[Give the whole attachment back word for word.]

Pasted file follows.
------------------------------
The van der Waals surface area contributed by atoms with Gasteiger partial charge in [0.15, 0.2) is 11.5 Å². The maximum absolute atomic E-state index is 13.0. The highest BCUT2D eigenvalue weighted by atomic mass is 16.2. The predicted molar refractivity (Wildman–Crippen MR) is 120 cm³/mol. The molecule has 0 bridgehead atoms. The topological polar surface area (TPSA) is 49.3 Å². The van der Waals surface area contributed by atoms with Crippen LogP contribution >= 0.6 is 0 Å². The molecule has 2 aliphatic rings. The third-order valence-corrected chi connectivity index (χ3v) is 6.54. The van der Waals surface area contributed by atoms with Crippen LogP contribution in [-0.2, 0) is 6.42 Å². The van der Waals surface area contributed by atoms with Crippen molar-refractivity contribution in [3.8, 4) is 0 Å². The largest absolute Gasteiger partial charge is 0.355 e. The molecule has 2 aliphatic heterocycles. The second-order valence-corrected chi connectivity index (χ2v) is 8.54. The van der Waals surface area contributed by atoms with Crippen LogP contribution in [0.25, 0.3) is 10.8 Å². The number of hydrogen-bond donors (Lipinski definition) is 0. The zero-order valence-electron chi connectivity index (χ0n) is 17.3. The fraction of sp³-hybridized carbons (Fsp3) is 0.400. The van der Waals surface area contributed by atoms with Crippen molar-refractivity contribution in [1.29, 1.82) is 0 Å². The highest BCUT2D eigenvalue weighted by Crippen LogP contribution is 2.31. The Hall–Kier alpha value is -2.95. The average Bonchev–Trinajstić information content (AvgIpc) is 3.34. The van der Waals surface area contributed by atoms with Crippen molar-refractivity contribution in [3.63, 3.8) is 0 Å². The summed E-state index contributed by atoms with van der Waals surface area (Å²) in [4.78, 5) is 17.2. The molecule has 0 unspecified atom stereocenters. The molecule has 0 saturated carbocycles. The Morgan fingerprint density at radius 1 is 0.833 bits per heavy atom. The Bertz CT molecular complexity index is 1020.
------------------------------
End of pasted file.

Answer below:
The van der Waals surface area contributed by atoms with Gasteiger partial charge in [0.15, 0.2) is 11.5 Å². The maximum absolute atomic E-state index is 13.0. The highest BCUT2D eigenvalue weighted by atomic mass is 16.2. The predicted molar refractivity (Wildman–Crippen MR) is 120 cm³/mol. The molecule has 0 bridgehead atoms. The topological polar surface area (TPSA) is 49.3 Å². The van der Waals surface area contributed by atoms with Crippen LogP contribution >= 0.6 is 0 Å². The molecule has 2 aliphatic rings. The third-order valence-corrected chi connectivity index (χ3v) is 6.54. The van der Waals surface area contributed by atoms with Crippen LogP contribution in [-0.2, 0) is 6.42 Å². The van der Waals surface area contributed by atoms with Crippen molar-refractivity contribution in [3.8, 4) is 0 Å². The largest absolute Gasteiger partial charge is 0.355 e. The molecule has 2 aliphatic heterocycles. The second-order valence-corrected chi connectivity index (χ2v) is 8.54. The van der Waals surface area contributed by atoms with Crippen LogP contribution in [0.25, 0.3) is 10.8 Å². The number of hydrogen-bond donors (Lipinski definition) is 0. The zero-order valence-electron chi connectivity index (χ0n) is 17.3. The fraction of sp³-hybridized carbons (Fsp3) is 0.400. The van der Waals surface area contributed by atoms with Crippen molar-refractivity contribution in [1.29, 1.82) is 0 Å². The highest BCUT2D eigenvalue weighted by Crippen LogP contribution is 2.31. The Hall–Kier alpha value is -2.95. The average Bonchev–Trinajstić information content (AvgIpc) is 3.34. The van der Waals surface area contributed by atoms with Crippen molar-refractivity contribution in [3.63, 3.8) is 0 Å². The summed E-state index contributed by atoms with van der Waals surface area (Å²) in [4.78, 5) is 17.2. The molecule has 0 unspecified atom stereocenters. The molecule has 0 saturated carbocycles. The Morgan fingerprint density at radius 1 is 0.833 bits per heavy atom. The Bertz CT molecular complexity index is 1020.